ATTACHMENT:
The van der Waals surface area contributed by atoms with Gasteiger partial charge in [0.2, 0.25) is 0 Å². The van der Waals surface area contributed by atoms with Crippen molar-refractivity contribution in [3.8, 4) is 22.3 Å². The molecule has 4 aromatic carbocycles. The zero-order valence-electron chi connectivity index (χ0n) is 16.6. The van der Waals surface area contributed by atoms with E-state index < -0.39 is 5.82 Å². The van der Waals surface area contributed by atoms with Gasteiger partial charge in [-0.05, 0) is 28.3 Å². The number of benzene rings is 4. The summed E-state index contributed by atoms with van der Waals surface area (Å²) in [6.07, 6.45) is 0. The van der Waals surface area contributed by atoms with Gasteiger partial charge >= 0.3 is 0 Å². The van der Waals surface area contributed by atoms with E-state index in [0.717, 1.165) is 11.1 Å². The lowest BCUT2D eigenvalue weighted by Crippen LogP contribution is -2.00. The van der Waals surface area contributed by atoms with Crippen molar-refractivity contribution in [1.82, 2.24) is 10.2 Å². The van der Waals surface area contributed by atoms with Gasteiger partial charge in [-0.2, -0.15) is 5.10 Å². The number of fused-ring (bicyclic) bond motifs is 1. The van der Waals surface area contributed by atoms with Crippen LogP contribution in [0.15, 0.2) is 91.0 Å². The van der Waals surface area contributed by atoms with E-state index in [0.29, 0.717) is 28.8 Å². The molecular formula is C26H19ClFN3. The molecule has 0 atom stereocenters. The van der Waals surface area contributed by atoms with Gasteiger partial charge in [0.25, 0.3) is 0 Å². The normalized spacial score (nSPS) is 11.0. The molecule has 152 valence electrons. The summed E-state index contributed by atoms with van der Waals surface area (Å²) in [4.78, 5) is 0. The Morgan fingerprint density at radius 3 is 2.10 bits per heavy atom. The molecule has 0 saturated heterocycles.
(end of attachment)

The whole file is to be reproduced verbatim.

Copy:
The van der Waals surface area contributed by atoms with Gasteiger partial charge in [0.2, 0.25) is 0 Å². The van der Waals surface area contributed by atoms with Crippen molar-refractivity contribution in [3.8, 4) is 22.3 Å². The molecule has 4 aromatic carbocycles. The zero-order valence-electron chi connectivity index (χ0n) is 16.6. The van der Waals surface area contributed by atoms with E-state index < -0.39 is 5.82 Å². The van der Waals surface area contributed by atoms with Gasteiger partial charge in [-0.05, 0) is 28.3 Å². The number of benzene rings is 4. The summed E-state index contributed by atoms with van der Waals surface area (Å²) in [6.07, 6.45) is 0. The van der Waals surface area contributed by atoms with Gasteiger partial charge >= 0.3 is 0 Å². The van der Waals surface area contributed by atoms with E-state index in [0.717, 1.165) is 11.1 Å². The lowest BCUT2D eigenvalue weighted by Crippen LogP contribution is -2.00. The van der Waals surface area contributed by atoms with Crippen molar-refractivity contribution in [1.82, 2.24) is 10.2 Å². The van der Waals surface area contributed by atoms with Gasteiger partial charge in [-0.2, -0.15) is 5.10 Å². The number of fused-ring (bicyclic) bond motifs is 1. The van der Waals surface area contributed by atoms with Crippen LogP contribution in [0.15, 0.2) is 91.0 Å². The van der Waals surface area contributed by atoms with E-state index in [0.29, 0.717) is 28.8 Å². The molecular formula is C26H19ClFN3. The molecule has 0 atom stereocenters. The van der Waals surface area contributed by atoms with Gasteiger partial charge in [0.25, 0.3) is 0 Å². The normalized spacial score (nSPS) is 11.0. The molecule has 152 valence electrons. The summed E-state index contributed by atoms with van der Waals surface area (Å²) in [4.78, 5) is 0. The Morgan fingerprint density at radius 3 is 2.10 bits per heavy atom. The molecule has 0 saturated heterocycles.